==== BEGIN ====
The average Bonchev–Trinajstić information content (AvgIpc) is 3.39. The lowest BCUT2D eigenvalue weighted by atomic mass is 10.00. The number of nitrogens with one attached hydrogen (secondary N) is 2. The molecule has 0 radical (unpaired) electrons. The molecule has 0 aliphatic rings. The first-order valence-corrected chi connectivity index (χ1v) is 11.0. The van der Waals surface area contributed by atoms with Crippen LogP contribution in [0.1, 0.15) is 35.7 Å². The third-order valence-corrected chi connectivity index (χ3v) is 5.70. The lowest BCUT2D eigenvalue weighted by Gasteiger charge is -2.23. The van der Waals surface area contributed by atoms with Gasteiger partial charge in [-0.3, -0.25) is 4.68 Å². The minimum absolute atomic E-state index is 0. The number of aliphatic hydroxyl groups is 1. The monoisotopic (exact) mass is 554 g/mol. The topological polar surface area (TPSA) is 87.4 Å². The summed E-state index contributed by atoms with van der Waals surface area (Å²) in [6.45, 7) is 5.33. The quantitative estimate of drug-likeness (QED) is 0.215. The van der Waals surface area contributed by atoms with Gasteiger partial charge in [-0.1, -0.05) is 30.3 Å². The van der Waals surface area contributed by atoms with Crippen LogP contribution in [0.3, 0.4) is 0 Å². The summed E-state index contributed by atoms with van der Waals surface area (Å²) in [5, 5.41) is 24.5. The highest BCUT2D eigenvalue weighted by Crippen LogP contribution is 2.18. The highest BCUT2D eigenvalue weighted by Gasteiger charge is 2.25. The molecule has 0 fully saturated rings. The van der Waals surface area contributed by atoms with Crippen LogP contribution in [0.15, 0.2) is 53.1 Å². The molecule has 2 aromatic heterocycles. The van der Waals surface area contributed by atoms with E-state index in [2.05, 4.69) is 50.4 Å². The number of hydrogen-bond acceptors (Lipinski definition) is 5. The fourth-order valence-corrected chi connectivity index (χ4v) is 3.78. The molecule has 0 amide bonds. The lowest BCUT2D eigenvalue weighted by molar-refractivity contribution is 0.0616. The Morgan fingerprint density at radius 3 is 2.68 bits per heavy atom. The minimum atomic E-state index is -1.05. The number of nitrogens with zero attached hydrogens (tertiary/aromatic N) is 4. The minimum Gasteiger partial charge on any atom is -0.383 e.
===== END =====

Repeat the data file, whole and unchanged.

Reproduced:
The average Bonchev–Trinajstić information content (AvgIpc) is 3.39. The lowest BCUT2D eigenvalue weighted by atomic mass is 10.00. The number of nitrogens with one attached hydrogen (secondary N) is 2. The molecule has 0 radical (unpaired) electrons. The molecule has 0 aliphatic rings. The first-order valence-corrected chi connectivity index (χ1v) is 11.0. The van der Waals surface area contributed by atoms with Crippen LogP contribution in [0.1, 0.15) is 35.7 Å². The third-order valence-corrected chi connectivity index (χ3v) is 5.70. The lowest BCUT2D eigenvalue weighted by Gasteiger charge is -2.23. The van der Waals surface area contributed by atoms with Gasteiger partial charge in [-0.3, -0.25) is 4.68 Å². The minimum absolute atomic E-state index is 0. The number of aliphatic hydroxyl groups is 1. The monoisotopic (exact) mass is 554 g/mol. The topological polar surface area (TPSA) is 87.4 Å². The summed E-state index contributed by atoms with van der Waals surface area (Å²) in [6.45, 7) is 5.33. The quantitative estimate of drug-likeness (QED) is 0.215. The van der Waals surface area contributed by atoms with Gasteiger partial charge in [-0.1, -0.05) is 30.3 Å². The van der Waals surface area contributed by atoms with Crippen LogP contribution in [0.3, 0.4) is 0 Å². The summed E-state index contributed by atoms with van der Waals surface area (Å²) in [5, 5.41) is 24.5. The highest BCUT2D eigenvalue weighted by Crippen LogP contribution is 2.18. The highest BCUT2D eigenvalue weighted by Gasteiger charge is 2.25. The molecule has 0 fully saturated rings. The van der Waals surface area contributed by atoms with Crippen LogP contribution in [0.15, 0.2) is 53.1 Å². The molecule has 2 aromatic heterocycles. The van der Waals surface area contributed by atoms with E-state index in [2.05, 4.69) is 50.4 Å². The number of hydrogen-bond acceptors (Lipinski definition) is 5. The fourth-order valence-corrected chi connectivity index (χ4v) is 3.78. The molecule has 0 amide bonds. The lowest BCUT2D eigenvalue weighted by molar-refractivity contribution is 0.0616. The Morgan fingerprint density at radius 3 is 2.68 bits per heavy atom. The minimum atomic E-state index is -1.05. The number of nitrogens with zero attached hydrogens (tertiary/aromatic N) is 4. The minimum Gasteiger partial charge on any atom is -0.383 e.